There are a ton of local groups whose music loosely fits under the “classical music” umbrella. For all of them, the challenge is to figure out how audiences will respond to the concerts they put together. How much of a group’s season should include music written centuries ago? How much should highlight the work of composers who are still alive?
One local conductor thinks the whole fulcrum should be shifted. Often, orchestras use the 19th century work of Beethoven as a midpoint, choosing half of the pieces they’ll play from older composers (Haydn, Mozart, Bach) and half from after (Tchaikovsky, Verdi, Strauss). But Beethoven died in 1827, nearly 200 years ago. It’s tough to label the composers who immediately followed him as anything close to new or modern.
So the conductor of the La Jolla Symphony wants to bump the fulcrum up 100 years or so. He’s a familiar name to us: Steven Schick, who netted rave reviews conducting a world premiere in Europe last fall and again in New York last month. He’s the guy reader Anna Daniels told us she trusts to guide her into music she might otherwise not check out.
Schick thinks a better focus point is a Russian composer named Igor Stravinsky who was born in 1882 and died in 1971. Here’s Schick, from a Union-Tribune story:
At some point the timeline has to correct itself or we would still be playing (14th century Italian composer) Palestrina as our midline. So, obviously, in the history of music, the center point has changed periodically. … It seems to me we can make the choice of saying: A) it’s time for another change and B) one is already under way that we just need to recognize. Our proposition is this midpoint has shifted.”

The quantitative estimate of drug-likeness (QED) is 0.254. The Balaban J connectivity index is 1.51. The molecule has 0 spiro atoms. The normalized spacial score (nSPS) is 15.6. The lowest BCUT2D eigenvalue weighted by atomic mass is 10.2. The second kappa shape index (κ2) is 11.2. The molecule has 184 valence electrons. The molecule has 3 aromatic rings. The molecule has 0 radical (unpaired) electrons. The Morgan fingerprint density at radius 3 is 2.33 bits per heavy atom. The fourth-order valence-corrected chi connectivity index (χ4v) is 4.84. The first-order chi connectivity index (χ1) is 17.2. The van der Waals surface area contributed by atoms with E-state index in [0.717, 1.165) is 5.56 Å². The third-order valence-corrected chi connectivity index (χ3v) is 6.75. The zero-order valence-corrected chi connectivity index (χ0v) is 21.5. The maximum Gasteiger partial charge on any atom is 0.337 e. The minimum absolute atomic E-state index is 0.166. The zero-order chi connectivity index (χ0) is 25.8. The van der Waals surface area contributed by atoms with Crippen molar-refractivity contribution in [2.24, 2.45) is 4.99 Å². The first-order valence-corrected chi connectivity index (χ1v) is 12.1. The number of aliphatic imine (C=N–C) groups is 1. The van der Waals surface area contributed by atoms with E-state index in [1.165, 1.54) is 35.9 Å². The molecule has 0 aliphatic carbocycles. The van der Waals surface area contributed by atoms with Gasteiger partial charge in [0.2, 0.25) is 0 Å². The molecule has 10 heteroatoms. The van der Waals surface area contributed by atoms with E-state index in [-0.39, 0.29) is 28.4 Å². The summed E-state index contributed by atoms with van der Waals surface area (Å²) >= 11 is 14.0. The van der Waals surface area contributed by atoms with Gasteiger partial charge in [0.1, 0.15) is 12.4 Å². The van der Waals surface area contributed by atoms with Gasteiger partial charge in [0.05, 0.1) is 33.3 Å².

One of Stravinsky’s most famous pieces is “The Rite of Spring.” The first night it was performed in Paris in 1913, the piece’s intense rhythms, dissonant chords and atypical choreography is said to have sparked one of the most renowned “classical music riots” in history. The police were called to calm down the unruly audience.
When Disney made “Fantasia” in 1940, it used the piece to accompany the story of Earth’s history through the time dinosaurs went extinct. You can watch the first part here:
The La Jolla Symphony will be playing that piece this weekend and focusing on Stravinsky’s work in several upcoming concerts.
Remember this philosophy, from a New York Times profile of Schick last month? He combats the idea that audiences won’t hang in there with an edgier program.
“I wonder if people realize in the typical symphony orchestra paradigm how anesthetizing it is to an audience to be given the explicit or inferred message that ‘you’re probably not up to this,’ ” Mr. Schick said. “If you say to somebody: ‘Look, we’re not doing this for a grant or because we feel we should. We do it because we love it and because you are our audience, you are the people we’d like to share this with’ – something as simple as a gesture of friendship like this, I’ve never seen people that don’t respond.”
Here’s more from Schick’s conductor’s note for the program this weekend:
And, we also don’t claim that the world of Mozart and Beethoven; Bach and Berlioz is irrelevant. To the contrary! This is vital music that you will often hear us play. But join us as we look at the enormous invention, variety, and insight in the music of Igor Stravinsky. Look deeply into this music with us. We think you’ll find that what it reflects is true.
What do you think of Schick’s suggestion that Stravinsky, not Beethoven, form the new midpoint for groups playing so-called classical music? Leave a comment below or on Facebook.
I’m Kelly Bennett, the arts editor for VOSD. You can reach me directly at firstname.lastname@example.org or 619.325.0531.
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